Public Security Minister Omer Barlev, who oversees the police force, denied on Saturday that law enforcement had broken any laws, amid public outrage over accusations police regularly used spyware to break into Israelis’ phones without oversight.
Barlev said investigations into the affair have so far not turned up any evidence of wrongdoing and he lauded advanced technology used by police, but acknowledged widespread public mistrust of law enforcement.
The Calcalist business news outlet first reported on Tuesday that police have for years been making widespread use of the controversial NSO Group’s Pegasus spyware against Israeli civilians, including people not suspected of any crimes, without legal oversight. Further reports of misuse have since emerged.
Police have not denied using the technology, and have appeared to acknowledge using tracking spyware — which wasn’t publicly known before Calcalist’s reports — but insist officers did not break any laws.
Barlev said in a combative interview with Channel 12 on Saturday that the reporting was inaccurate and defended police use of advanced technology.
“I can tell you that all the investigations, including by the attorney general, all the investigations on all the issues raised in the Calcalist article, except for the fact that Israeli police use advanced technology — it all turned out to be incorrect,” said Barlev, a member of the center-left Labor party.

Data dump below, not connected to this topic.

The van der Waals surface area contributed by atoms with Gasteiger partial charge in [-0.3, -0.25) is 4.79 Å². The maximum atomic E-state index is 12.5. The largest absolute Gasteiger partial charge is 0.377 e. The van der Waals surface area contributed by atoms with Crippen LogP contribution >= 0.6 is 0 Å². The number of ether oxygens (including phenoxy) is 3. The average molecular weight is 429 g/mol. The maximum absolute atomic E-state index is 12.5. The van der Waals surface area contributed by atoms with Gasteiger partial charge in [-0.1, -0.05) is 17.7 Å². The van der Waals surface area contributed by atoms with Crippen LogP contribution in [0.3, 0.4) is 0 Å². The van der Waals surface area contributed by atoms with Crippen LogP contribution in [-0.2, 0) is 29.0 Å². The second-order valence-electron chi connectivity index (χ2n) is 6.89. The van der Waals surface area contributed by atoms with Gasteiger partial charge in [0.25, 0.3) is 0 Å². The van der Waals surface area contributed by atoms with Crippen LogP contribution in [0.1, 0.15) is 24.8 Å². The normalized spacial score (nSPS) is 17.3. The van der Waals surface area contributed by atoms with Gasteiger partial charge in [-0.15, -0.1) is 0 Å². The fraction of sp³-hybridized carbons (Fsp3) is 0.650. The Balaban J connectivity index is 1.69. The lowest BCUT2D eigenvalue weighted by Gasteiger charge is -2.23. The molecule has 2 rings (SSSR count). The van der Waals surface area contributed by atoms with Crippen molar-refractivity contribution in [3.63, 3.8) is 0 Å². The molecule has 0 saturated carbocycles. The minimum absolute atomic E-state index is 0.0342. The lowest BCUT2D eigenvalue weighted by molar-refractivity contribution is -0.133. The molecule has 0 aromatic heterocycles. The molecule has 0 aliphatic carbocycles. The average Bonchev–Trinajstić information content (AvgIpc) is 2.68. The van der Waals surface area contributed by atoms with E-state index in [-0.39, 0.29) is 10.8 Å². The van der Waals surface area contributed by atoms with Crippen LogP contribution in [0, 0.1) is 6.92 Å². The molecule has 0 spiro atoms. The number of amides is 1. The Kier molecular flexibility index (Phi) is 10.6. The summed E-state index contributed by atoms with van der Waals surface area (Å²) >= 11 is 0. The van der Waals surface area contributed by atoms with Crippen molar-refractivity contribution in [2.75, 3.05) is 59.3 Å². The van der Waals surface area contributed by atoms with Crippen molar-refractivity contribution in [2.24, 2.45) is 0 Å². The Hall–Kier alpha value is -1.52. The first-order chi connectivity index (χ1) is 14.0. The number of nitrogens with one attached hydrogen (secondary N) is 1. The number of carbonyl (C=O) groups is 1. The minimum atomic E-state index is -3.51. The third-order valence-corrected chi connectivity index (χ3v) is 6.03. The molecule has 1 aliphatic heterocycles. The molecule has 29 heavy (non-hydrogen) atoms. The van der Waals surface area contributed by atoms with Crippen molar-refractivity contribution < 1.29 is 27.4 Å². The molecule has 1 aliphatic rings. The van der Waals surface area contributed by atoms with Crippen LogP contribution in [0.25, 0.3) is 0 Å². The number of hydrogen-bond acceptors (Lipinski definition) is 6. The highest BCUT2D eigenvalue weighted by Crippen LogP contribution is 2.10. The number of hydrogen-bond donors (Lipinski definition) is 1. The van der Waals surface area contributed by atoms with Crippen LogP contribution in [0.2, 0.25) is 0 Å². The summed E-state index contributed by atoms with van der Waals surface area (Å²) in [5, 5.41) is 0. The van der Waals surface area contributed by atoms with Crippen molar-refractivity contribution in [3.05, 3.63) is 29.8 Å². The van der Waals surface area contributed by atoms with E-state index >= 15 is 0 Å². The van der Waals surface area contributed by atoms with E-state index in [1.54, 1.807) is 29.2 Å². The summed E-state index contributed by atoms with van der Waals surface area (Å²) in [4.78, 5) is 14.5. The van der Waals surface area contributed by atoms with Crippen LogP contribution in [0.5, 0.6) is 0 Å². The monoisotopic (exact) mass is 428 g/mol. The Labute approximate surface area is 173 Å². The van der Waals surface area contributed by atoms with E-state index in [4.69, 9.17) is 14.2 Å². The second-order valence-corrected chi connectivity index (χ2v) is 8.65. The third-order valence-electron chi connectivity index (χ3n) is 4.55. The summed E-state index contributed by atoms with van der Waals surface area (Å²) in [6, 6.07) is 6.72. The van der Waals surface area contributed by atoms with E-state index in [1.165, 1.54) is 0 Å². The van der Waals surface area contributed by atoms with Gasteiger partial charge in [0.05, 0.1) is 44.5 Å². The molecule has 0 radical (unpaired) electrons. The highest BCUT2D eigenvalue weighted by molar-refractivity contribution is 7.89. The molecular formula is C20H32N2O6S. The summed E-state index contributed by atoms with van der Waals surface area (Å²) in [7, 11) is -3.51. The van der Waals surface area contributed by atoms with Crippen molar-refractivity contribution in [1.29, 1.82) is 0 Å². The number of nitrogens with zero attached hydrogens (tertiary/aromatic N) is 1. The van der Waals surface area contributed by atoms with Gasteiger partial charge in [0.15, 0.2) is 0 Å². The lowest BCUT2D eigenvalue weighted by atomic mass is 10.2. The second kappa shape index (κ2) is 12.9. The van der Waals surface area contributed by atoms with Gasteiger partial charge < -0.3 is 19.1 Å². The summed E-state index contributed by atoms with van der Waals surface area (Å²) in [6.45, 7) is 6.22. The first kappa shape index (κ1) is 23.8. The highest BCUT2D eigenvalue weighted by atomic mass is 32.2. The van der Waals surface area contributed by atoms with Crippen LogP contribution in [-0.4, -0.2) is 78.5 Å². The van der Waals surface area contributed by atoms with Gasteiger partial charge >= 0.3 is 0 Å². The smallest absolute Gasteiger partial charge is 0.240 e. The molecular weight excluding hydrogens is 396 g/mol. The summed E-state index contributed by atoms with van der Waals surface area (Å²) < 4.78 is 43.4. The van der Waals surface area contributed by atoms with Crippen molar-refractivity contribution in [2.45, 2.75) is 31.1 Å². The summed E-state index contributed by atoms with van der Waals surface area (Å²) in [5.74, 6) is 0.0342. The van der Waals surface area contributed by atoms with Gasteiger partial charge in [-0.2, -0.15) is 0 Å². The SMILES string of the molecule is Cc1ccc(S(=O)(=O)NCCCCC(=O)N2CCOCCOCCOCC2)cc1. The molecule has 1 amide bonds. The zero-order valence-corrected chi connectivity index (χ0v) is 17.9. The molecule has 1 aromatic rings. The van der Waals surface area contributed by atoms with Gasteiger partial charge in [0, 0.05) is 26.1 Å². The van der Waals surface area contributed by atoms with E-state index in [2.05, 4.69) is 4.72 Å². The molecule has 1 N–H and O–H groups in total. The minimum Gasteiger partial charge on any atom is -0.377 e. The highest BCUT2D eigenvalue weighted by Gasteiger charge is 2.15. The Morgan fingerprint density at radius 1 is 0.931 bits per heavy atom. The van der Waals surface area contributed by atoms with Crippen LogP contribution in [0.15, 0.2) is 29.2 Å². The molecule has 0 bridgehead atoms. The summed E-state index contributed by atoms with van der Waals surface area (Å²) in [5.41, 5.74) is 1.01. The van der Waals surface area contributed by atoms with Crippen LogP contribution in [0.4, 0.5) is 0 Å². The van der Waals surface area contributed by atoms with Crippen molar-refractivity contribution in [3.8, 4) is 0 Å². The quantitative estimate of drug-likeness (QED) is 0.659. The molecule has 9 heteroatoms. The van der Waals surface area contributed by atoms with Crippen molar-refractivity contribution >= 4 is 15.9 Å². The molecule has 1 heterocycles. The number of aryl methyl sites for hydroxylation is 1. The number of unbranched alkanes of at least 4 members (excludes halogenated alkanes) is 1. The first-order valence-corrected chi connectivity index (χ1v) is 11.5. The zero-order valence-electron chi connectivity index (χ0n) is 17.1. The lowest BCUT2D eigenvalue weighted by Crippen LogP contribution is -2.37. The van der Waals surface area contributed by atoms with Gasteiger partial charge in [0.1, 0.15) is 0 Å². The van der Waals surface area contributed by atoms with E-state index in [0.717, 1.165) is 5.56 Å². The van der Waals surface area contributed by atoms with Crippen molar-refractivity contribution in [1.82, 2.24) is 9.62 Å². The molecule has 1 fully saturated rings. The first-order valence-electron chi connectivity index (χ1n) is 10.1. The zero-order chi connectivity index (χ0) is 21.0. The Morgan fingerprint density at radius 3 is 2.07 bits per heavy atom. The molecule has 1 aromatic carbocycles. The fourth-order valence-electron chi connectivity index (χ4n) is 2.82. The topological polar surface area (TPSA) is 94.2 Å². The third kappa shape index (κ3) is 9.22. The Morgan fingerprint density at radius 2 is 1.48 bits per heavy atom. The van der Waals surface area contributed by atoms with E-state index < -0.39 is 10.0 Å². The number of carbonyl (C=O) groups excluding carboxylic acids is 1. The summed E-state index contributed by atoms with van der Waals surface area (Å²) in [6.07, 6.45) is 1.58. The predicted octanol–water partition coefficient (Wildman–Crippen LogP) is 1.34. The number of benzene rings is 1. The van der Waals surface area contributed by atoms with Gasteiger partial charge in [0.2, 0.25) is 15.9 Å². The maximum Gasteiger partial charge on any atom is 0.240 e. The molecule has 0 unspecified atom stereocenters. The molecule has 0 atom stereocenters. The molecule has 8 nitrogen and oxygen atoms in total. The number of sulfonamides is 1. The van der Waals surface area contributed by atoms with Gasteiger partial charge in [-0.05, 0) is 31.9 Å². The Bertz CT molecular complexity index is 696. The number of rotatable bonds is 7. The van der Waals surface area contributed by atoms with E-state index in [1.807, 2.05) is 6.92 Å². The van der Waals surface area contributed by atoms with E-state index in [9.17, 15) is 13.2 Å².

Attorney General Avichai Mandelblit announced an investigation into the affair on Thursday. Barlev said the investigation had so far found no wrongdoing, but the probe is ongoing.
He acknowledged the public’s widespread mistrust of police denials following the report.
“Public faith in the Israeli police was already low, so — and I don’t like saying this — I’m not surprised that public faith in police didn’t get stronger” due to the affair, Barlev said wryly.
He said police had already been able to disprove most of the claims in the report, even though the allegations dated back to 2015, including the central accusation that police illegally tapped into the phones of civilians.
Barlev acknowledged that he had been barred from seeing some of the investigatory material. He said his office was not the one carrying out the investigation and said he did was not involved with specific technologies used by police.
He said he had been able to quickly dismiss the Calcalist report’s claims after it came out because the news site had contacted police for comment before publishing, so he knew about the case before it went public.
Barlev said he was not bothered by the reports of police using advanced technology in investigations.
“I’m very happy Israeli police have advanced tools to deal with very tough crime organizations that use the most advanced technologies,” he said.
He denied claims police had first collected information using the spyware, then sought approval later, once an investigation had started.
Yigal Ben Shalom, the head of the police’s investigation branch, also defended police use of advanced technology in a Friday interview with Channel 13.